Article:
Bandura's Social-Cognitive Theory

Essay by stealthmasterCollege, UndergraduateA, June 2009

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AbstractThe social cognitive theory is one of the 4 personality theories; that focuses mainly on the full development stages of the personality. The social cognitive theory takes an exhaustive approach to gaining a crystal clear understanding into the inner-workings of how people are heavily influenced by their immediate surroundings and inter-personal associations. The rich history of the social cognitive theory dates back for more than 60 years. It continues to be intensely studied, researched, and further developed; as strides in science and technology continue to advance at seeming light-speed. This theory has many different branches and facets; in particular, triadic reciprocal determinism. Careful study of how surroundings and personal associations directly affect citizens' everyday decisions just may point science in the right direction; to fully understand why people commit crime in the first place.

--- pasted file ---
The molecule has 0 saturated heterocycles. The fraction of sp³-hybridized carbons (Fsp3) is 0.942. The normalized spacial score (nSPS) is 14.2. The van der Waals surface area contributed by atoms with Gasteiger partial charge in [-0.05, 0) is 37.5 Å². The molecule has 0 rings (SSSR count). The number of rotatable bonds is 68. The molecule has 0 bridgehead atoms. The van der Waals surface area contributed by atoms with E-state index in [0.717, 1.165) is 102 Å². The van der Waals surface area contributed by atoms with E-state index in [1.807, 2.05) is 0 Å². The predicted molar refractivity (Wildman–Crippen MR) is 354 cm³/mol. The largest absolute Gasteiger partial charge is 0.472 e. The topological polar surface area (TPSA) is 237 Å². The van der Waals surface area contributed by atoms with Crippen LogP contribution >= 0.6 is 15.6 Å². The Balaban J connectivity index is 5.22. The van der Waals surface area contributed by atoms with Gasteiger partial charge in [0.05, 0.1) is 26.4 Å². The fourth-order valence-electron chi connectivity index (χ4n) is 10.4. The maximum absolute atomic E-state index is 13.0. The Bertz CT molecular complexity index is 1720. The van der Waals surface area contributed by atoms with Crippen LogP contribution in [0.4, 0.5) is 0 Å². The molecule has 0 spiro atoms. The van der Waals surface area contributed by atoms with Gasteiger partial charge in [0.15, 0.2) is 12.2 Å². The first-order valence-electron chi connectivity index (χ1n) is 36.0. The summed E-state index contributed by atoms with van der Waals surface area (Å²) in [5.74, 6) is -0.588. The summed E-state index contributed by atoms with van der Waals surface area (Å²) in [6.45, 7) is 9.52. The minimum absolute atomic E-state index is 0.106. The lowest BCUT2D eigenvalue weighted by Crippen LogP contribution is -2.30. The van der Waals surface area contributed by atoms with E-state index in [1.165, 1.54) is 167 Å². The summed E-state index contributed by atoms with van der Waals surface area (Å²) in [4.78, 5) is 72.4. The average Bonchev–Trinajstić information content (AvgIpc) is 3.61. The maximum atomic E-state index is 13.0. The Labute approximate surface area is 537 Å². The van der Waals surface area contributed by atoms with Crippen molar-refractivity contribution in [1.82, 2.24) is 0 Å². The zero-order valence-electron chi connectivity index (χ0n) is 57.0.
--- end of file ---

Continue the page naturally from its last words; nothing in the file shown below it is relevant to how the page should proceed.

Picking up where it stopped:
The history of the social cognitive theory dates back to 1941; through the pioneering research of N.E.

Miller & J. Dollard. Their proposition posits that if humans were motivated to learn a particular behavior that particular behavior would be learned through clear observations. By imitating these observed actions the individual observer would solidify that learned action and would be rewarded with positive reinforcement (Miller & Dollard, 1941). This decisive theory was further researched and developed by A. Bandura & R.H. Walters. However, in 1977 Bandura presented his concept of self-efficacy; which in turn, rejected the earlier theories of the traditional learning theory.

According to Bandura, the social cognitive theory explains how people acquire and maintain certain behavioral patterns, while also providing the basis for intervention strategies (Bandura, 1997). During the expansive course of Bandura's research, he opened the enigmatic envelope of social cognition. Bandura's introduction of triadic reciprocal determinism, in which cognitive and other personal factors, behavior, and environmental influences all operate interactively as...